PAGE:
When Michelle Rhee resigned from running the District of Columbia public schools in October, she entertained offers from governors, considered leading another district and mulled policy or for-profit work.
What she decided to do, instead, is launch a national advocacy group called Students First, with the goal of raising $1 billion and rallying one million members around a stated mission of putting kids’ needs before those of adult special interests.
A week after its Dec. 6 launch on Oprah, Rhee said in Denver on Monday, the group has signed up more than 100,000 members and collected more than $700,000 through its website alone. The average contribution is $63.
“I had lots of conversations with people about taking over another district and doing a superintendent’s job,” Rhee said before speaking to an audience of 300 at the Denver Athletic Club. “I felt like I could go in, do a lot of the same things I had done in D.C., try to avoid some of the mistakes I had made and do a better job …
“But fundamentally, I think that part of the problem in education reform today is that we don’t have an environment in which reformers can have the impact that is possible.”
As an example, she cited the KIPP charter network of schools, which have won acclaim for improving academic outcomes for poor and minority students. KIPP schools continue to fight for access to facilities in some districts or face charter school caps in others.
“So they’re fighting all of those fights individually, which are incredibly time and resource intensive,” Rhee said, “instead of us creating an environment where nationally we are solving these problems.”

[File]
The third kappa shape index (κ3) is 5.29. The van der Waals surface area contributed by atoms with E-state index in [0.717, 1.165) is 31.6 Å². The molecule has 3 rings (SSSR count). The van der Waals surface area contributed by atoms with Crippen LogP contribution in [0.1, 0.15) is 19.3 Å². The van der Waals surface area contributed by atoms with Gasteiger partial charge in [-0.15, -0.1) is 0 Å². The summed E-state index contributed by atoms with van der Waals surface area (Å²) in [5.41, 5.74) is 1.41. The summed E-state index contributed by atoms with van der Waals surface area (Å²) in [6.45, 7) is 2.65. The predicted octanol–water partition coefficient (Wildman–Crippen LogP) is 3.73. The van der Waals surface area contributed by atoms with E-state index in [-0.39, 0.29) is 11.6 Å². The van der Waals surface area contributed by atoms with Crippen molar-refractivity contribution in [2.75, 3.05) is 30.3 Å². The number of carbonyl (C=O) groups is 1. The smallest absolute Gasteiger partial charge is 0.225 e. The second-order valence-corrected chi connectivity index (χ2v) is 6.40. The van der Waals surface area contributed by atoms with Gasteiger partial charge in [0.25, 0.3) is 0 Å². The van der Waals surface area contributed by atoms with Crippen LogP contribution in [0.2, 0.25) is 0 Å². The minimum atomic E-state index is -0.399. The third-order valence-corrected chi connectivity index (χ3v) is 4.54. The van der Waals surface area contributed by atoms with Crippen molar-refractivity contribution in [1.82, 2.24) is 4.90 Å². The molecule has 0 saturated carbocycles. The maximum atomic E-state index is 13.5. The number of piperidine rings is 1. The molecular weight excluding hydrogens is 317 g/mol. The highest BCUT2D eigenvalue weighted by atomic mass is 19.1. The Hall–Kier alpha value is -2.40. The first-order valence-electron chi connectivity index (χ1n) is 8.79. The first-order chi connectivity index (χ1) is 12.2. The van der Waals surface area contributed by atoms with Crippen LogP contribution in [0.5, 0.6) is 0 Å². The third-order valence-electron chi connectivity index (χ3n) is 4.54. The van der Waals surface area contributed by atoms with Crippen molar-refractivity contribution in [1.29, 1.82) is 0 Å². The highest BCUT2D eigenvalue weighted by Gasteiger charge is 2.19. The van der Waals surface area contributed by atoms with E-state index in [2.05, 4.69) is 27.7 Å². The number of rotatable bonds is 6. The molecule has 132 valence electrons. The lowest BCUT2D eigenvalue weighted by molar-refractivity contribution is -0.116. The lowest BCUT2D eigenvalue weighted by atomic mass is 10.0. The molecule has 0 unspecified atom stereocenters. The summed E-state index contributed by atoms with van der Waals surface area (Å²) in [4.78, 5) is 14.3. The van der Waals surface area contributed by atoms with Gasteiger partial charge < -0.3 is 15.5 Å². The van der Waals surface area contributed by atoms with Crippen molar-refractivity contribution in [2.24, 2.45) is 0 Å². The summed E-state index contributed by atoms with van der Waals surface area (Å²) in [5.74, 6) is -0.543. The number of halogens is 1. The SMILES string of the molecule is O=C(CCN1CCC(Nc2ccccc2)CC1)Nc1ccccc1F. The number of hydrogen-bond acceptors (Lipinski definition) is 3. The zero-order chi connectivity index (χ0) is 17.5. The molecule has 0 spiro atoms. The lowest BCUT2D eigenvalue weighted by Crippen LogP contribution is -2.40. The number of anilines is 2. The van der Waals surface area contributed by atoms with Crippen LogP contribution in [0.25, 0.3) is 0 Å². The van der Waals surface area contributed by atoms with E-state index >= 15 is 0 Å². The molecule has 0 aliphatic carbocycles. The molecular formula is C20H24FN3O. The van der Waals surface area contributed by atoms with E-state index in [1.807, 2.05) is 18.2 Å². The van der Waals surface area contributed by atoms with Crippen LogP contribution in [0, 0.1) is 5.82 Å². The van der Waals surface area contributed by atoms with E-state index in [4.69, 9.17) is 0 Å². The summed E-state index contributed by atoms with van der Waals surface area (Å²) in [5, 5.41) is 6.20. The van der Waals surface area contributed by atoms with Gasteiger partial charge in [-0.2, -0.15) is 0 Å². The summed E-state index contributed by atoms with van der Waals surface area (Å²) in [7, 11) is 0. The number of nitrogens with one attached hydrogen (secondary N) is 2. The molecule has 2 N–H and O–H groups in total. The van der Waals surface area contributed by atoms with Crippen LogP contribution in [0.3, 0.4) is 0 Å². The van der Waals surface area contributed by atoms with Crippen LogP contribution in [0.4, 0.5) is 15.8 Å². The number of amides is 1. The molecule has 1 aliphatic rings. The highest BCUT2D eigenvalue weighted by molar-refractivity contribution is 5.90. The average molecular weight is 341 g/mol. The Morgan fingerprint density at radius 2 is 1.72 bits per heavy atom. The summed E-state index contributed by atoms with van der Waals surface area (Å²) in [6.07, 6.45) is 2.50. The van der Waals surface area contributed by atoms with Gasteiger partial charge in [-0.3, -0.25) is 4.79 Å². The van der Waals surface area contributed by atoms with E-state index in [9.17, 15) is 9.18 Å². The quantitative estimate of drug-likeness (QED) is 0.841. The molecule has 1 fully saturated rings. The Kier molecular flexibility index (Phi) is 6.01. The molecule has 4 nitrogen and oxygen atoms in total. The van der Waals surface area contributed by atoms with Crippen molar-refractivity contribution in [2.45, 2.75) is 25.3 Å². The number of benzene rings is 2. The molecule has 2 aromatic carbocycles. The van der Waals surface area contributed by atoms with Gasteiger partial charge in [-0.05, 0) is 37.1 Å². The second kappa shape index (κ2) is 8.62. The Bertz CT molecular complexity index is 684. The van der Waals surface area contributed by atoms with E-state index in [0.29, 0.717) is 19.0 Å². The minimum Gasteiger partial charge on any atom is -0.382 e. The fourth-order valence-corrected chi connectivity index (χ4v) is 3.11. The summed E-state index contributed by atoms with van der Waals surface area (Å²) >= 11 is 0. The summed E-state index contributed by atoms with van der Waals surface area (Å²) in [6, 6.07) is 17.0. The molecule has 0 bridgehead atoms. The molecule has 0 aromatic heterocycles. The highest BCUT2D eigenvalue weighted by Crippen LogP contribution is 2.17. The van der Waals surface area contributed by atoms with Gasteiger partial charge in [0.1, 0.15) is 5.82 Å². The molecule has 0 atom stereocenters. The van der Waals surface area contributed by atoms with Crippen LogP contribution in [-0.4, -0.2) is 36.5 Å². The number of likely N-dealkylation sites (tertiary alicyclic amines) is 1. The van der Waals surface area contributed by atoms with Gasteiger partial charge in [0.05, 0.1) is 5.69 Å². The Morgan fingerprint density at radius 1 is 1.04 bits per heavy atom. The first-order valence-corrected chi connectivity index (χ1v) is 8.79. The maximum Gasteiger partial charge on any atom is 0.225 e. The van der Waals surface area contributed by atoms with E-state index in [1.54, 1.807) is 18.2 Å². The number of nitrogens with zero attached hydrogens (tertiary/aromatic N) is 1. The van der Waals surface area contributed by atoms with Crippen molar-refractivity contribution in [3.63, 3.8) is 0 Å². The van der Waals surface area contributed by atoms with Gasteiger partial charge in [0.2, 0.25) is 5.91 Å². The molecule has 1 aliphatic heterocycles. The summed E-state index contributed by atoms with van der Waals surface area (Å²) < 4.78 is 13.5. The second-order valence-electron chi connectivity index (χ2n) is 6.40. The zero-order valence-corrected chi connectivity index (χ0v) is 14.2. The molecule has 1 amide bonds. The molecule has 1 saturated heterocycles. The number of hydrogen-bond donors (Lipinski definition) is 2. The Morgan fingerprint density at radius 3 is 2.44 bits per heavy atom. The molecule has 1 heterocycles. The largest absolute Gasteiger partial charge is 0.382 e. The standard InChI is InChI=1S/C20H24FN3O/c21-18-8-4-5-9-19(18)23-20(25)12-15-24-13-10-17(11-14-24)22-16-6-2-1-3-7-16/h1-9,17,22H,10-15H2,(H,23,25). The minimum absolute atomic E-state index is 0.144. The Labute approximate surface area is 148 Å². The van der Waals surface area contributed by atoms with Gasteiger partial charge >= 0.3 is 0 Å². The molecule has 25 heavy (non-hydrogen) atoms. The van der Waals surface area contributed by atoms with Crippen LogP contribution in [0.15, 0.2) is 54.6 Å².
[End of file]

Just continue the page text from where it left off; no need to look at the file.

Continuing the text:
Students First plans to fill that national role, she said, by promoting education reform in cities across the country.
One of its first steps will be rolling out a legislative agenda that outlines “different things that need to happen with contracts, with policies, with regulations, with laws … that create the right environment for the most aggressive school reform.”
“The only way that we’re going to be able to do this is if we have this going on in multiple cities across the country, a national organization with a national agenda,” Rhee said. “We’re being very strategic that a critical mass of jurisdictions is pursuing the same agenda at the same time.”
Students First will go into communities by invitation only, she said, from a governor or a mayor or community group seeking its help.
Rhee battled the teachers’ union in D.C. over a myriad of contract issues, including tenure, and the union’s support of his opponent helped oust her boss, Mayor Adrian Fenty. She said Students First is intended to “balance” the influence of teachers’ unions nationally.
“The purpose of the teachers’ union is to protect their members and to maximize their pay privileges. It is not to ensure the highest levels of student achievement,” Rhee said. “The problem is that they’re advocating incredibly effectively and there isn’t another organized interest group in this country that has the heft that they do.”
To be successful, she said, Students First “has got to be an organization that has the credibility, the ability to influence and the resources to be able to create that balance. And if not, you’re always going to have a lopsided landscape and therefore lopsided policies and laws.”
Rhee talks about her experience leading District of Columbia schools – 1:17 minutes
Rhee describes how Students First will tackle one issue, seniority-based teacher layoffs – 1:02 minutes
Rhee says Students First will fight to get parents value-added data on teachers – 1:30 minutes.
Rhee says teachers who don’t believe they can make a difference shouldn’t teach – 1:17 minutes.
Rhee talks about the need for mayoral control for “radical transformation” of schools – 1:18 minutes.